Some Small Businesses Help Workers Buy Individual Coverage
The Associated Press examines health insurance costs from different perspectives -- that of a small businessman who provides workers with additional compensation to purchase their own coverage, rather than offering a company health plan, and that of a middle-class family facing mounting financial pressure which includes health premiums.
The Associated Press: Small Businesses Helping Workers Buy Health Plans
When Monty Hagler learned his employee insurance premiums could rise as much as 38 percent, the small business owner decided he couldn't afford coverage that complies with the health care overhaul. He considered a variety of plans from different carriers, but they were too expensive or bare-bones. "Unless we dramatically changed our plan and went with the most basic plan, I said, 'this is not sustainable,'" says Hagler, owner of RLF Communications, a Greensboro, North Carolina-based marketing company. So Hagler told his 12 staffers he would give them money starting in May to buy their own insurance coverage, likely to be better than what he could offer. He joined a growing number of small business owners who are forgoing coverage and paying staffers more to compensate for the lost benefits (Rosenberg, 9/24).
The Associated Press: Money Employers Give For Insurance Can Be Taxed
When employers give workers money to help pay for health insurance, the cash may be subject to taxes for both employer and employee. The IRS treats money given to workers as compensation, even if it’s intended to replace a benefit like insurance, says Steven Friedman, an attorney with Littler Mendelson, a New York-based firm that specializes in employment law (9/24).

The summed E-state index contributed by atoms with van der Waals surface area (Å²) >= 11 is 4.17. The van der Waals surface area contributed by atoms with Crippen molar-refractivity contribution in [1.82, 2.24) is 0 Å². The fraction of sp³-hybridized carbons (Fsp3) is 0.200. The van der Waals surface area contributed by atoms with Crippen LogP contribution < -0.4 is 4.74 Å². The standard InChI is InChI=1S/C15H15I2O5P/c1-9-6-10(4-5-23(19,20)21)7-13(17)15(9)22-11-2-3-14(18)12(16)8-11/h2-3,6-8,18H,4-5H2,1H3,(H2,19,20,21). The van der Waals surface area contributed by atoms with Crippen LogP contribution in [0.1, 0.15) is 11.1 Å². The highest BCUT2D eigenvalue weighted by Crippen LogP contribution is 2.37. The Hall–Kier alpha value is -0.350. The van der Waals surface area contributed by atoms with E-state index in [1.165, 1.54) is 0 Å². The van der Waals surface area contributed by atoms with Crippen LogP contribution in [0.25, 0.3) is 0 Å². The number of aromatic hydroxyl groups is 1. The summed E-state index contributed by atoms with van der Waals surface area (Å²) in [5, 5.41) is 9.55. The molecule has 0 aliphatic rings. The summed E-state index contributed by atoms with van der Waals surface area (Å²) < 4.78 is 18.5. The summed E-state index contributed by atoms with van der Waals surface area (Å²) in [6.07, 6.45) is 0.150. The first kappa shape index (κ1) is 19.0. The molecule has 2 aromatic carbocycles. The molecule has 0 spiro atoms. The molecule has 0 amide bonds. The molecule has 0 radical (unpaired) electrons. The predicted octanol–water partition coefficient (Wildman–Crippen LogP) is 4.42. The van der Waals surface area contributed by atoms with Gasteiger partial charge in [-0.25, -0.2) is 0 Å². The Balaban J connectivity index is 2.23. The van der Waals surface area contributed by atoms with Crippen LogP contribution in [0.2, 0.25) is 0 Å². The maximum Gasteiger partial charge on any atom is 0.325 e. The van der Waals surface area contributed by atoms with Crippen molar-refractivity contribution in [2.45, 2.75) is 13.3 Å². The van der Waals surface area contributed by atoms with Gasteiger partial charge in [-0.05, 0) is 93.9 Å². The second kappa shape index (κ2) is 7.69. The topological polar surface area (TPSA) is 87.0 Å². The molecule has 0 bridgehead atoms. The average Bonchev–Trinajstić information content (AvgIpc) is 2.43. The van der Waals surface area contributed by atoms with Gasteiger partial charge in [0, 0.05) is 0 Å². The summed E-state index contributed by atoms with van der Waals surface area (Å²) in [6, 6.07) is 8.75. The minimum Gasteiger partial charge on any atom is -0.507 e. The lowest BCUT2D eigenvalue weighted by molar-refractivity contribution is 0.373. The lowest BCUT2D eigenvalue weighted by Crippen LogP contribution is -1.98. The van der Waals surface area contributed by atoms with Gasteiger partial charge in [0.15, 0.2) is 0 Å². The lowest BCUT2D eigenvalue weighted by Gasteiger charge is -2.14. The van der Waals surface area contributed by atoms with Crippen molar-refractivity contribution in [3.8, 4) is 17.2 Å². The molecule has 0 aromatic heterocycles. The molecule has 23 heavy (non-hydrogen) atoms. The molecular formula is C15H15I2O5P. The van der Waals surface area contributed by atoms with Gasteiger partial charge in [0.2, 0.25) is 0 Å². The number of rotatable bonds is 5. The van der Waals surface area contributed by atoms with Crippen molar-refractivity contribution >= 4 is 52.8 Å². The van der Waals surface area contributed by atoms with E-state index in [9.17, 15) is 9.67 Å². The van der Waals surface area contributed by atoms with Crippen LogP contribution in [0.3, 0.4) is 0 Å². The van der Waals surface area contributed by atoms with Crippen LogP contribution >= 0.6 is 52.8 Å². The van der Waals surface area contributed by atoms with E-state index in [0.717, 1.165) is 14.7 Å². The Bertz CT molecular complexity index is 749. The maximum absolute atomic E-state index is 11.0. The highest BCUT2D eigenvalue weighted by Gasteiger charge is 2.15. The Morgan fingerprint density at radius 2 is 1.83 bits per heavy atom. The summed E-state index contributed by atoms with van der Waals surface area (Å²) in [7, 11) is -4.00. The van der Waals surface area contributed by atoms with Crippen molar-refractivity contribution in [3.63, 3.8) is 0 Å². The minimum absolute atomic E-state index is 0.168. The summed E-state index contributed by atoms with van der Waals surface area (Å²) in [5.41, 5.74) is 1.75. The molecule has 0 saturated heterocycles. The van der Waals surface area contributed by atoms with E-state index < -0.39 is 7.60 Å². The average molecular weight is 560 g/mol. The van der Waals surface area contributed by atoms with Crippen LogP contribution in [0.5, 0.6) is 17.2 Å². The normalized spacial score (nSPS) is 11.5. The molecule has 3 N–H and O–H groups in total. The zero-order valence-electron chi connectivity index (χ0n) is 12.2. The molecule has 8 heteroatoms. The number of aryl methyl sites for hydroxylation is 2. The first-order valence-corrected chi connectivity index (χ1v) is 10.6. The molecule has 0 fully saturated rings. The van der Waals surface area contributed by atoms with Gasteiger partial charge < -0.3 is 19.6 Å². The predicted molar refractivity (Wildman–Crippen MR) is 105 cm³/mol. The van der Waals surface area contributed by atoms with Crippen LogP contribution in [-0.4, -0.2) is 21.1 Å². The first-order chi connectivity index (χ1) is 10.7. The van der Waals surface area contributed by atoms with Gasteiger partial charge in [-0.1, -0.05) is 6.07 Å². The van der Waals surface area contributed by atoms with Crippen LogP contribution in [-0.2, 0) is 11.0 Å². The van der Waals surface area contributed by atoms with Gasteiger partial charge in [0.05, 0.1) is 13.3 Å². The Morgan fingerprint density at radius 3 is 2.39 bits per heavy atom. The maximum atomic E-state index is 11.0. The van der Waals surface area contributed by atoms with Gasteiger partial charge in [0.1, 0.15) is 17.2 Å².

The Associated Press: Middle-Class Squeeze: From Day Care To Health Care
Three years ago, Jason Prosser was stunned to discover the cost of child care for his newborn son — so much so that he and his wife postponed having a second child. The day care center they found near their Seattle home tops $10,000 a year. Next year, their son, now 3, can attend a Catholic preschool less than half as costly. He and his wife are among legions of middle-class families who are straining under the weight of accelerating costs for a range of essential services from day care to health care. And now a study by the Center for American Progress shows just how heavy the burden has grown: For a typical married couple with two children, the combined cost of child care, housing, health care and savings for college and retirement jumped 32 percent from 2000 to 2012 — and that's after adjusting for inflation (Rugaber, 9/25).
Meanwhile, Reuters focuses on how medical information is of more value than credit cards to hackers -
Reuters: Medical Records Worth More To Hackers Than Credit Card
Your medical information is worth 10 times more than your credit card number on the black market. Last month, the FBI warned healthcare providers to guard against cyber attacks after one of the largest U.S. hospital operators, Community Health Systems Inc, said Chinese hackers had broken into its computer network and stolen the personal information of 4.5 million patients. Security experts say cyber criminals are increasingly targeting the $3 trillion U.S. healthcare industry, which has many companies still reliant on aging computer systems that do not use the latest security features (Humer and Finkle, 9/24).